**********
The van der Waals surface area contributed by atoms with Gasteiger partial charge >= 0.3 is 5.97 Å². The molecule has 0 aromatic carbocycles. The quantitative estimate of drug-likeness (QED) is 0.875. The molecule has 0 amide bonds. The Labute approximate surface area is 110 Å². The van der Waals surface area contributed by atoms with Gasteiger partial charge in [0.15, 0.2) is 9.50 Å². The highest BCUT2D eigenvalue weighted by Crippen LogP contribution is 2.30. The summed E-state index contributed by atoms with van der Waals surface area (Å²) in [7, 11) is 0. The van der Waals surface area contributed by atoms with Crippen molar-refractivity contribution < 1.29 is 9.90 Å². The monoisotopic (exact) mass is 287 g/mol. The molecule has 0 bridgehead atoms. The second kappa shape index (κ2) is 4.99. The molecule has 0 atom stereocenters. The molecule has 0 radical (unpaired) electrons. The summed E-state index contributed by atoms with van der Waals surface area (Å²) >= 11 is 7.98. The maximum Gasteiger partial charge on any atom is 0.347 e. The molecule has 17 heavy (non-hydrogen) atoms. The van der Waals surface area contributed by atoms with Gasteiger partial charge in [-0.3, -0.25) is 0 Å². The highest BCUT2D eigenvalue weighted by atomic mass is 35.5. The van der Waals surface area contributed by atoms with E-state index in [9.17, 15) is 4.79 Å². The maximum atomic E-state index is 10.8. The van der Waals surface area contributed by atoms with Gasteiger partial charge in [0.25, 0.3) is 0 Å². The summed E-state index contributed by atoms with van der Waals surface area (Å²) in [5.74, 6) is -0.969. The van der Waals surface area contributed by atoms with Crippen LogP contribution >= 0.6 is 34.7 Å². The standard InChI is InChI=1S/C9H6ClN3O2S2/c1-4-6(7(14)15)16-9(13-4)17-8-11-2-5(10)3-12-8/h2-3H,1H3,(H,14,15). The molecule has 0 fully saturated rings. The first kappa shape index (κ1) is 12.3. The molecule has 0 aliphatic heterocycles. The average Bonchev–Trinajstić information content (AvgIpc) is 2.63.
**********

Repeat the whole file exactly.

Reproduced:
The van der Waals surface area contributed by atoms with Gasteiger partial charge >= 0.3 is 5.97 Å². The molecule has 0 aromatic carbocycles. The quantitative estimate of drug-likeness (QED) is 0.875. The molecule has 0 amide bonds. The Labute approximate surface area is 110 Å². The van der Waals surface area contributed by atoms with Gasteiger partial charge in [0.15, 0.2) is 9.50 Å². The highest BCUT2D eigenvalue weighted by Crippen LogP contribution is 2.30. The summed E-state index contributed by atoms with van der Waals surface area (Å²) in [7, 11) is 0. The van der Waals surface area contributed by atoms with Crippen molar-refractivity contribution < 1.29 is 9.90 Å². The monoisotopic (exact) mass is 287 g/mol. The molecule has 0 bridgehead atoms. The second kappa shape index (κ2) is 4.99. The molecule has 0 atom stereocenters. The molecule has 0 radical (unpaired) electrons. The summed E-state index contributed by atoms with van der Waals surface area (Å²) >= 11 is 7.98. The maximum Gasteiger partial charge on any atom is 0.347 e. The molecule has 17 heavy (non-hydrogen) atoms. The van der Waals surface area contributed by atoms with Gasteiger partial charge in [-0.3, -0.25) is 0 Å². The highest BCUT2D eigenvalue weighted by atomic mass is 35.5. The van der Waals surface area contributed by atoms with E-state index in [9.17, 15) is 4.79 Å². The maximum atomic E-state index is 10.8. The van der Waals surface area contributed by atoms with Gasteiger partial charge in [0.25, 0.3) is 0 Å². The summed E-state index contributed by atoms with van der Waals surface area (Å²) in [5.74, 6) is -0.969. The van der Waals surface area contributed by atoms with Crippen LogP contribution >= 0.6 is 34.7 Å². The standard InChI is InChI=1S/C9H6ClN3O2S2/c1-4-6(7(14)15)16-9(13-4)17-8-11-2-5(10)3-12-8/h2-3H,1H3,(H,14,15). The molecule has 0 fully saturated rings. The first kappa shape index (κ1) is 12.3. The molecule has 0 aliphatic heterocycles. The average Bonchev–Trinajstić information content (AvgIpc) is 2.63.